The Parliament and Social Control


Ghana currently (07/06/2020) has 9,638 confirmed COVID-19 cases out of which 3,636 have recovered whiles 44 have lost their lives according to Ghana Health Service. As the case count continues to rise, it has recently been reported that two of our 275 legislators as well as 13 other parliamentary staff have contracted COVID-19.

Though the news has now been authenticated, there were earlier attempts to discredit it. I described that in local parlance as ‘Yelepaato’ in Grune and in Twi ‘Asem atoyen’. Since duty bearers decided to be dishonest in their quest to shield public health information. You see, when a disease assumes public health concern it is no longer an individual problem but the public. Hence knowing the status of our legislators is vital to the fight against the spread of the coronavirus.

In any case, what is parliament biggest fears if the public know their coronavirus test status? Or is it the case that their disease status could have implications on their political fortunes? ln many other countries high profile people such as the UK prime minister ,Boris Johnson, Israel health minister , Yaakov Litzman, Monaco’s Prince Albert II, Prince of Wales and heir to the British throne, Prince Charles, South Sudan vice president and wife, Riek Machar the list is endless, were all tested positive for coronavirus and the news was all over the world.

The very reasons why Ghanaians still do not know which two MPs have been infected only points to one thing; STIGMA! For lack of a better word social death. Clearly, let us not run away from stigma instead let us fight it together.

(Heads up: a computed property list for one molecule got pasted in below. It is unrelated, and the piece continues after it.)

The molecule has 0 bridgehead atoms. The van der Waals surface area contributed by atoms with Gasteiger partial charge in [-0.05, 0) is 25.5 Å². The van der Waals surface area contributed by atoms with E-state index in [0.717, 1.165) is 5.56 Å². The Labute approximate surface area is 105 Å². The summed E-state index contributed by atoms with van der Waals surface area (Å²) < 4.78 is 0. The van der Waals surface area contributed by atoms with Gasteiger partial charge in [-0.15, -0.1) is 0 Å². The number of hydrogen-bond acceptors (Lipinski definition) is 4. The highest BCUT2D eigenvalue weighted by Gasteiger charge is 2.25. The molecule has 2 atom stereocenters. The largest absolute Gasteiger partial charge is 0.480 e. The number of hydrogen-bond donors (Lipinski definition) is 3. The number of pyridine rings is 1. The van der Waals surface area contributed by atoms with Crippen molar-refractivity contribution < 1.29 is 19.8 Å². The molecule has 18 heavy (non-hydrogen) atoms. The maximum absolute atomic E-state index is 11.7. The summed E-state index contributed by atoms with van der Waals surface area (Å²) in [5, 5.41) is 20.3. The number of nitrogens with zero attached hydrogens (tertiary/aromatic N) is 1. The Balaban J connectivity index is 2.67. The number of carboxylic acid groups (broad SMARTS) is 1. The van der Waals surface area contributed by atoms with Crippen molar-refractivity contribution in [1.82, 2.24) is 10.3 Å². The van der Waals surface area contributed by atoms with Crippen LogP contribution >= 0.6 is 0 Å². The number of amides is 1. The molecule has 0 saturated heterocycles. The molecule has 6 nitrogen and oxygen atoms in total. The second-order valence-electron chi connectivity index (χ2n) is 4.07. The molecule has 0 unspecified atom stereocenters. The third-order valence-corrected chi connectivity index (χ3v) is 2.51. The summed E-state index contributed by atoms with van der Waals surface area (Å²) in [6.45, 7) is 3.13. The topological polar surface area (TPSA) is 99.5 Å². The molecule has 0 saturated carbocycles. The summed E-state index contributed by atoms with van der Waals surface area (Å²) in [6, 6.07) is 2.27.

Studies have shown that the word stigma was used by the ancient Greeks to refer to a mark placed on an individual to signify disgrace or infamy. Fear is effectively the primary cause of stigma. According to Coleman 1986, human beings tend to fear differences, fear the future, and fear the unknown. Consequently, they stigmatize that which is different and unknown. I have no doubt our legislators are not oblivious of the consequences of stigmatization which includes but not limited to feeling of shame, hopelessness and isolation, reluctance to ask for help or to get treatment, lack of understanding by family, friends or others, fewer opportunities for employment or social interaction, bullying, physical violence or harassment and self-doubt i.e. the belief that you will never overcome your illness or be able to achieve what you want in life.

The way forward is to essentially test everyone in Ghana but for the cost implications. So, government officials including all legislators must declare their test status. Knowing their status is effectively part of the process of preventing and containing the spread of the virus. Anyone confirmed positive should be guided by counselors and psychologist to adopt coping strategies to deal with the stigma. The recommended copying strategies could include; getting treatment; you may be reluctant to admit you need treatment yet you need it, don’t let stigma create self-doubt and shame i.e. believe in yourself, don’t isolate yourself; if you must do then keep in touch with family and friends, join support groups it will help you get encouragement and the right information and lastly, speak out against stigma, anywhere everywhere.

To conclude, the two or more parliamentarians as well as any other prominent Ghanaians who have tested positive of the virus should step out as a sign of good statesmanship and encouragement to others. COVID-19 is not a death sentence and many infected persons are able to battle it. Thankfully, the death rate in Ghana so far is less than one per cent (0.46%) compared to the global rate of over six (6) per cent. If prominent citizens can rise up to this call and publicly declare their status, many more will emulate and our society will inch closure to curbing the spread and eliminating the stigma one step at a time. If these honorable men and women can humbly declare their status to the people, they so serve then we can say we are truly in this together!

Public Health Practitioner and Child Protection Advocate

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